April 20, 2006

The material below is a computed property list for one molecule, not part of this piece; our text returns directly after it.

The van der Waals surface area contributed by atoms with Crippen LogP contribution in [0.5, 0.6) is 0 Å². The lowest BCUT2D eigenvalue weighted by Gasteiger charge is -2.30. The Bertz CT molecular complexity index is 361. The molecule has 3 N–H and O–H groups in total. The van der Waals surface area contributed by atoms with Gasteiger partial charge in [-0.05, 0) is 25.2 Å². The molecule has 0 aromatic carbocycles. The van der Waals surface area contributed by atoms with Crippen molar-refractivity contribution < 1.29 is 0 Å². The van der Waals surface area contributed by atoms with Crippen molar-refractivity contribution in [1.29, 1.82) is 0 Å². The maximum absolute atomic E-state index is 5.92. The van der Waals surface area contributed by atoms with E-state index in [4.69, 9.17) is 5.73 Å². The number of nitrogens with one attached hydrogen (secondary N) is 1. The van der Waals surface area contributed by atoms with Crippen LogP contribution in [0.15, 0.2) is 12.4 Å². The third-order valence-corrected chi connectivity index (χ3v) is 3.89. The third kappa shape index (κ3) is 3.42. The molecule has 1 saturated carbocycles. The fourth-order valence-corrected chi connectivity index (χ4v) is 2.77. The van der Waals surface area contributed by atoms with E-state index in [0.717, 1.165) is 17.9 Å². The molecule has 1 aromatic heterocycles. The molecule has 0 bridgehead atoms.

My first, and only, cilantro disaster occurred when I was 28 years old in 1986. There was an upscale Mexican restaurant near my home that my cousin wanted to check out. He was a manager over 5 restaurants here in Dallas so he dined out two or three times a week to check out the competition. He and his wife often invited me to tag along on these "recon" missions. The meal began with the tradtional chips and salsa. With the first bite of salsa I nearly gagged. A flavor I had never experienced before overwhelmed all others. The salsa looked more than OK with big chunks of tomato, and fine slices of onion. Everyone else at the table was gobbling up the chips and salsa like it was going out of style, yet I had to struggle not to gag. Even the slightest dip of the chip into the salsa was enough to infuse the chip with this nauseating flavor. Then my cousin said the magic words, "Finally!! A restaurant that uses enough Cilantro!!". I asked him what Cilantro was and he explained it was a flavorful herb that looked like parsly. I put a spoonful of salsa on my appetizer plate and looked closely. There were flecks of green throughout. I then seperated the largest piece I could find and tasted it. Bingo! It was obvious that this was the source of the vile flavor and that source was called Cilantro. It was impossible to truly enjoy the rest of the meal. I could not get the aftertaste of Cilantro out of my mouth. You know Mexican food is the gift that keeps on giving. I spent the rest of the evening suffering little Cilantro infused burps. I have been able to avoid Cilantro since that time as most restaurants mention Cilantro in the menu if it's in a dish. The few times it's slipped passed my radar have been no problem since I stop eating the food at the slightest whisper of Cilantro. Having said that I have to acknowledge that some people love the stuff. There were five of us at the table that horrible night in '86. Four thought Cilantro was ambrosia.